From the Albany Times Union
A federal criminal investigation is focusing on the relationship of lobbyist William D. Powers and former U.S. Rep. John E. Sweeney in connection with a series of federal grants that were steered to Powers' clients, according to several people familiar with the probe. ...

Several people familiar with the case said it is centered on a period when Powers' clients received the earmarks while Sweeney's then-wife, Gayle, was working for Powers' Albany-based lobbying firm.

The FBI swarmed the Albany office of the lobbying firm run by Powers, a former head of the New York Republican Party and longtime patron to both Sweeney and former New York Gov. George Pataki.

Double-parking their cars, about 15 agents descended on the State Street suite of the former party official, William Powers, and herded the employees into a room while the agents searched for files.

Sweeney appears to be getting most of the investigators' attention. The New York Daily News reports:

The agents issued grand jury subpoenas for records about the firm; ex-Republican Rep. John Sweeney; Sweeney's campaign committee and leadership PAC; Sweeney's ex-wife, Gayle, who worked for Powers; and Gayle Sweeney's former fund-raising firm, Creative Consulting. The Daily News obtained copies of the subpoenas and the FBI confirmed being at the offices.

Abramoff is set for sentencing in September. Does this suggest that three-year-old investigation still has legs?

Just when we thought the Gibbons' saga was over, it all starts again.

Throughout his very messy and public divorce with his wife of 22 years, Nevada Gov. Jim Gibbons has repeatedly denied having an affair -- despite being seen cavorting around town with two married women half his age and a suspicious friendship he had struck up with Kathy Karrasch, a neighbor of the Gibbonses and the estranged wife of a Reno podiatrist.

But the Reno Gazette-Journal uncovered documents this week that reveal that in just 6 weeks the governor exchanged 867 personal text messages with Karrasch, making their relationship seem a little more than friendly:

With the intense volume of messages between March 3, 2007 and April 9, 2007, Gibbons wracked up $130 in cell phone charges for the state, which he promptly reimbursed when his chief of staff brought the personal messages to his attention. The text messages occurred throughout the day and night, on weekends and work days.

On one Friday, for example, Gibbons exchanged 160 text messages with Karrasch starting at 8:30 a.m. and ending at 11:45 p.m. On another night, Gibbons exchanged 91 messages between midnight and 2 a.m. with her.

The records also revealed 42 phone calls between Gibbons and Karrasch, mostly on the weekends and evenings. The records include two lengthy phone calls during working hours.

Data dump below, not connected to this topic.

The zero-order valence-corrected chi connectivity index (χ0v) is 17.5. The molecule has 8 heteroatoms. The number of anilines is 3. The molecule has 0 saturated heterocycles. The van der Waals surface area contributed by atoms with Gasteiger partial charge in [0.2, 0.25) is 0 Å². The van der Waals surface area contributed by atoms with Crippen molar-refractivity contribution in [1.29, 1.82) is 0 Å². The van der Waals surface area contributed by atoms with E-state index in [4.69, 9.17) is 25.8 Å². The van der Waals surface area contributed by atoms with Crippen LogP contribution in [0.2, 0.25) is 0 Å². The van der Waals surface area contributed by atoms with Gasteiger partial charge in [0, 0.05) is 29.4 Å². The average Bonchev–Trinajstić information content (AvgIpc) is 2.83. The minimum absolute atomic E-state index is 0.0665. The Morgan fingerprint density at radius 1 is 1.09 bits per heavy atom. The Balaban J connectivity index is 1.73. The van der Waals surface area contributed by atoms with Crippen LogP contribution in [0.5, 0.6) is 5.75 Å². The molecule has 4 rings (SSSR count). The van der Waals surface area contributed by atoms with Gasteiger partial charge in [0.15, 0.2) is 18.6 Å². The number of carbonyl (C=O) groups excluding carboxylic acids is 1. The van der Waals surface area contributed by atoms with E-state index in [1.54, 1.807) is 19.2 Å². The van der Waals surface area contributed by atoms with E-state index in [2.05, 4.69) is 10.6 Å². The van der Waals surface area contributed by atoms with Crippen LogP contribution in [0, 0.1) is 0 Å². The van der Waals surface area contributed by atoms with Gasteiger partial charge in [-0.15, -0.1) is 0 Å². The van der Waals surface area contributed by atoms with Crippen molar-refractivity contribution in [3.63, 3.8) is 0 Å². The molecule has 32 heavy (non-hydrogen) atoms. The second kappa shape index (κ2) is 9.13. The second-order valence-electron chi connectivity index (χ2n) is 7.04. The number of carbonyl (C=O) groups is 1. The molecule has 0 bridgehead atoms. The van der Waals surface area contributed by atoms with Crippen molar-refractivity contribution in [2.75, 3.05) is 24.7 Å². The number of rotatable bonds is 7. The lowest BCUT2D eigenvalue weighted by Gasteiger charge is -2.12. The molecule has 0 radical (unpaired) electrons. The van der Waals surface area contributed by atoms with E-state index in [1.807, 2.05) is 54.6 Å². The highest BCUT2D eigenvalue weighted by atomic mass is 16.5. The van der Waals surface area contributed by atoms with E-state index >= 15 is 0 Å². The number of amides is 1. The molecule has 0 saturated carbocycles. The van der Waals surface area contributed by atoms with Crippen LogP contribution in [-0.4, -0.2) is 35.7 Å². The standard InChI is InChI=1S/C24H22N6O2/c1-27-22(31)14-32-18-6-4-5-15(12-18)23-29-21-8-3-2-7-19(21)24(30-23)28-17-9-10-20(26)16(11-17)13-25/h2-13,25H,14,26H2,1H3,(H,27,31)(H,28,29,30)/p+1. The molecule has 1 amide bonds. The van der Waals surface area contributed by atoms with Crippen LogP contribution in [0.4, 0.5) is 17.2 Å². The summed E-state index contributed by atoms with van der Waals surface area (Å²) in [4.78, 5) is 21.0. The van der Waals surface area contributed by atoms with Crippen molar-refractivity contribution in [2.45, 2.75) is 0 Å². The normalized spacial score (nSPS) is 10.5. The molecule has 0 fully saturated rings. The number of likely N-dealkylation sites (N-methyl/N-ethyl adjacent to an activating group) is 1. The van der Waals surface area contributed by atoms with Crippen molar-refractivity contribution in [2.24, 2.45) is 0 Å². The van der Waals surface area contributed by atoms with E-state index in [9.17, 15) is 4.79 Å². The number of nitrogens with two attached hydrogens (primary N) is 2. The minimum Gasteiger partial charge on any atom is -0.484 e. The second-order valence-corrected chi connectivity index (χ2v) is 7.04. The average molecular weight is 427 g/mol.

In a sensational motion filed two weeks ago by her attorney, Dawn Gibbons had attempted to unseal the couples' divorce proceeding, and accused her husband of having an "infatuation and involvement" with the unnamed woman who "for years stalked the man who could give her the public persona and prestige that apparently she craves."

On Monday of this week, the attorneys for Jim and Dawn Gibbons released a joint statement and stated that, "[t]he parties have agreed that there will be no further Public comment from either side while the parties attempt to resolve issues related to the divorce action."

Retired Army Lt. Levonda J. Selph pleaded guilty in federal court Tuesday for directing a $12 million building contract to a confidant in exchange for $4,000 cash and a trip to Thailand. Selph has promised to cooperate in the pending investigation. The contractor was not named in the court documents. (Associated Press)

As the Iraqi and American governments wrangle over the depth of mission and length of time American forces will stay present in Iraq, one crucial point of negotiation involves the presence of defense companies in the country. While contractors have come under intense scrutiny in Baghdad, especially after the massacre of 17 Iraqis at the hands of Blackwater guards last year, the U.S. government is requesting immunity from Iraqi law for the private companies. (AFP)

Sen. John Kerry (D-MA) sent a letter to Sec. of State Condoleezza Rice on Tuesday asking her about the department's position on the future of defense contracts with the likes of Blackwater, and how much the U.S. military plans to lean on the private, largely unregulated companies in Iraq and elsewhere. (Washington Independent)

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A convicted hedge fund manager, set to start his 20-year prison term next week, disappeared into the night, in what investigators suspect is a faked suicide.

The Wall Street Journal reports this morning that Samuel Israel III, the former chief of Bayou Management LLC, disappeared on Tuesday. His car was found near Bear Mountain Bridge over Hudson River, with an enigmatic message written in dust on his car: "suicide is painless."

Despite the ominous note, no body has been recovered and no witnesses saw anyone jump from the bridge:

[Bruce] Cuccia, [a New York state police investigator] said that, since 1980, more than 40 people have jumped to their deaths from the bridge, which marks one of the deepest points of the Hudson River. He said it would be impossible to survive the 150-foot fall.

The bodies of almost all jumpers are found quickly, Mr. Cuccia said. "I will be satisfied in a few days that if the body doesn't come up, he didn't jump," he said.

U.S. Marshalls have taken over the case and launched an international manhunt, a sign that Israel is indeed the latest white-collar criminal to go on the run: